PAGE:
Photographers are required to “promptly provide Company with one (1) complete set of contact sheets and digital files of any and all Photographs taken in connection with the Performance, for personal, commercial and/or archival use by Company and Artist.”

Next, if photographers covering the concert want to use their own photos for journalistic purposes, they need written permission by the artist. The same goes for the news organizations for which these photographers work. And even if they do obtain permission, there are special conditions for using the image. First, they can use the photo only once. And second, it can be used only “as part of a news item relating to the Performance in the news publication of which Photographer is an employee/agent,” the agreement reads.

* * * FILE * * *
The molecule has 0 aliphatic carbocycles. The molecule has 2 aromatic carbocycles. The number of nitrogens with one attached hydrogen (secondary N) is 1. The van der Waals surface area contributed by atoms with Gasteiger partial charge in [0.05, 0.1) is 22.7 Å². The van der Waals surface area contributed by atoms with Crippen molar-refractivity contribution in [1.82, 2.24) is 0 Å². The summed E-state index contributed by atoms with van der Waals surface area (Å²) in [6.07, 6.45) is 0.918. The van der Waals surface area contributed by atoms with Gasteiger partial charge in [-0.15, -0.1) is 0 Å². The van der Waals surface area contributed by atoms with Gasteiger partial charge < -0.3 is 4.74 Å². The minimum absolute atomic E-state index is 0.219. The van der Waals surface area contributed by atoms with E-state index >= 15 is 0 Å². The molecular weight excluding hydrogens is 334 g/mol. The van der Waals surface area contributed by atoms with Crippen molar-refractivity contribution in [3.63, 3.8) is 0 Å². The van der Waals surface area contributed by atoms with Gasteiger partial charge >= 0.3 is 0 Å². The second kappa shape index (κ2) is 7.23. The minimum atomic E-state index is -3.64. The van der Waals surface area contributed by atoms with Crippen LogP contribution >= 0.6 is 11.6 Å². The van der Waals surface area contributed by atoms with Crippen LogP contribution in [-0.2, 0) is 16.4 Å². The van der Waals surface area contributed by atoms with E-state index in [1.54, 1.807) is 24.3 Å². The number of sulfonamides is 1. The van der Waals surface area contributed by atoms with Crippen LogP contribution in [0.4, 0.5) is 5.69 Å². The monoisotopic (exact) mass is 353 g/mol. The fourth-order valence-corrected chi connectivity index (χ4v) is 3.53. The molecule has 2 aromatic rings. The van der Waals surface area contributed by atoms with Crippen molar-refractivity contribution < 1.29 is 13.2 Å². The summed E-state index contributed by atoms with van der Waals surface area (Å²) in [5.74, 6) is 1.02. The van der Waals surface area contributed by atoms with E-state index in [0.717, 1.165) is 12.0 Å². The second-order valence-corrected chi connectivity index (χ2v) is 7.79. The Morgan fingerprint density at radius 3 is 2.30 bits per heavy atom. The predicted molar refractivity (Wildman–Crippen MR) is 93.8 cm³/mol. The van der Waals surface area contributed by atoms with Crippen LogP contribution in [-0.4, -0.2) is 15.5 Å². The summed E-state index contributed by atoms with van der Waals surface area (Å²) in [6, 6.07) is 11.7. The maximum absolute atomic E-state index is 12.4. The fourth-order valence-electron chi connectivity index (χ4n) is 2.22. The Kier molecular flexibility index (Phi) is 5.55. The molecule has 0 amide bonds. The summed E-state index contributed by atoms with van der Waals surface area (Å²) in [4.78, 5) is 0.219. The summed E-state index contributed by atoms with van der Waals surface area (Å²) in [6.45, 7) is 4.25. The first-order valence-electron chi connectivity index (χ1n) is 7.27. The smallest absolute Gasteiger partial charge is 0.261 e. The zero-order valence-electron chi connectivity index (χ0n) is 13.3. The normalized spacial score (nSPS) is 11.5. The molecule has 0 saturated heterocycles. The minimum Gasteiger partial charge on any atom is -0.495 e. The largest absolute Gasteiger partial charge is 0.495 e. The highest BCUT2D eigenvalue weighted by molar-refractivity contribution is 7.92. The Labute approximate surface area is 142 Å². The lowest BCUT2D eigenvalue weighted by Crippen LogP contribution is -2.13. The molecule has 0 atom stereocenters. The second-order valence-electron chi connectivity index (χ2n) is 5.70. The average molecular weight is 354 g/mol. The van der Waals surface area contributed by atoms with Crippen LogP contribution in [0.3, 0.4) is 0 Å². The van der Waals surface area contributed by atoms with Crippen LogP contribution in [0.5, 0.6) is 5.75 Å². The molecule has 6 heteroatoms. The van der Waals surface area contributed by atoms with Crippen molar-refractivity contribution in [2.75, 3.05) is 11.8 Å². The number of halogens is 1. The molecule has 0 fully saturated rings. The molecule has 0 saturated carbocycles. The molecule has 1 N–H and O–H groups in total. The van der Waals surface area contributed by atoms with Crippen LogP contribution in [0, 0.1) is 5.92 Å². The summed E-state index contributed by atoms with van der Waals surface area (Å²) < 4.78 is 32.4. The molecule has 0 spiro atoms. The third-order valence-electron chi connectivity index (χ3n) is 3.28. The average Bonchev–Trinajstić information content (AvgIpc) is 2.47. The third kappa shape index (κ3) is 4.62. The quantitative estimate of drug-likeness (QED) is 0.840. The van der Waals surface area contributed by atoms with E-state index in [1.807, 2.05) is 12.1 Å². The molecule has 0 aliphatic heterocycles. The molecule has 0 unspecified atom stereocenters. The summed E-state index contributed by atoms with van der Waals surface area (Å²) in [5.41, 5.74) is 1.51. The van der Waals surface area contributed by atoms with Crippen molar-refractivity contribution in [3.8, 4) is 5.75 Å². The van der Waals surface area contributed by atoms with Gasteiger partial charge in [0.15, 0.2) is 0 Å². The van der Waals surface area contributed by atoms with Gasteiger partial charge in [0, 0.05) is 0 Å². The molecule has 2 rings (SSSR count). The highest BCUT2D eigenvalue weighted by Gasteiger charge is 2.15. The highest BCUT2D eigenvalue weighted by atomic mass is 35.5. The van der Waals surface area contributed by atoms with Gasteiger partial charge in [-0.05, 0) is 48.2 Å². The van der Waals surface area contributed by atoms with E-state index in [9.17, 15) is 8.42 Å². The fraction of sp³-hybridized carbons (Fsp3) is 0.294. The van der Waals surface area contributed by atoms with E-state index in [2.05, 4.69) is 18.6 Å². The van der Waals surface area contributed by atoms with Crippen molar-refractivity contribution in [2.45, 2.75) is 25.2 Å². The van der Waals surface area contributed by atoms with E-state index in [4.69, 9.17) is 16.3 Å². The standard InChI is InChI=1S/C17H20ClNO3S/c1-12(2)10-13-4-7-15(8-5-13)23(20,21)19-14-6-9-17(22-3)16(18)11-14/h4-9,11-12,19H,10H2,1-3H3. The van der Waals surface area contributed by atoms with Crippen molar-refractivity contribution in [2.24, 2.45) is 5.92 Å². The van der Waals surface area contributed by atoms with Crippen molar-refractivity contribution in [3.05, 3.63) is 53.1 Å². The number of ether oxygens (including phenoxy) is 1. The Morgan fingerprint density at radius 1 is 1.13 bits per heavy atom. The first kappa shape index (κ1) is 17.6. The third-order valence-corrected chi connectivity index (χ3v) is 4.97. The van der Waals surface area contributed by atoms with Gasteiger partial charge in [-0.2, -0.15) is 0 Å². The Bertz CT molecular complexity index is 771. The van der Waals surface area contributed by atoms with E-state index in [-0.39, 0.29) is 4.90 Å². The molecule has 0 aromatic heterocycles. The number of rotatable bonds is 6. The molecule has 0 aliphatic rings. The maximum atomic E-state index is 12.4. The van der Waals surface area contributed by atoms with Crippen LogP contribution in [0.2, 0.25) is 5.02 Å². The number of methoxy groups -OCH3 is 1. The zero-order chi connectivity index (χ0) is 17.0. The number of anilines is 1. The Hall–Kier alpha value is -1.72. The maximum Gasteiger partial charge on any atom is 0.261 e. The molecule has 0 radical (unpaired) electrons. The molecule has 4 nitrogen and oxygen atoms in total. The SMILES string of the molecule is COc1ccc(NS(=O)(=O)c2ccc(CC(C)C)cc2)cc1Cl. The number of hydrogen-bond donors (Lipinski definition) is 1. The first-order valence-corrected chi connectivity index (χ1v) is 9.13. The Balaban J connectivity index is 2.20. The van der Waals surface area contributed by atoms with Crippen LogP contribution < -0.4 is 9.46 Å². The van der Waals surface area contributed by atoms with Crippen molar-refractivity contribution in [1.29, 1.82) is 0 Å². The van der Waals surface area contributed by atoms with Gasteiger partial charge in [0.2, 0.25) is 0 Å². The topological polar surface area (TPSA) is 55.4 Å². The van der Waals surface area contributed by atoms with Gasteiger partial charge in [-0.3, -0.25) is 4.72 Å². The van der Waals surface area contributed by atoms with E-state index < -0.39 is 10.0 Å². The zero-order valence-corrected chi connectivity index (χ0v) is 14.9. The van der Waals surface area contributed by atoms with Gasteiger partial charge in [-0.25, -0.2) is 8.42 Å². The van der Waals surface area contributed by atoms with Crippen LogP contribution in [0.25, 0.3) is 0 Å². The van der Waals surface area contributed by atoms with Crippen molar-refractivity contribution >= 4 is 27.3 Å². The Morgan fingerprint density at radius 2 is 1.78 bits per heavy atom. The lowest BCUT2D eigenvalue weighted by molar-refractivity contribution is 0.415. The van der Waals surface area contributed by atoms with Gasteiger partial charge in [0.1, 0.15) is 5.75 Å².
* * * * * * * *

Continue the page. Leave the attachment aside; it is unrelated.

NPPA writes that these conditions violate established journalistic ethics. NPPA General Counsel Mickey H. Osterreicher wrote a letter of complaint to Grande’s representatives. It’s written on behalf of NPPA and 15 other outlets, including the Associated Press, The New York Times, Society of Professional Journalists and others.

We’ve heard of musicians who have weird requirements when it comes to photography (mainly phone photography, though). For instance, Adele stopped her concert to tell a guy to take his tripod down. Josh Klinghoffer of RHCP stopped playing and started filming with his phone. Jack White went even further and required the audience to lock away their smartphones. And to be honest, I’m on their side. People who shoot from the audience with their phones annoy everyone.

However, when it comes to professional photographers who make a living from their work, it’s a different story. I highly disagree with the agreement Grande’s tour company came up with. How can the tour company hold the copyright of someone else’s work and make the artists ask for permission to use their own work. I think it’s just ridiculous, and I hope that Grande’s tour company will change the agreement after the outlets’ protests.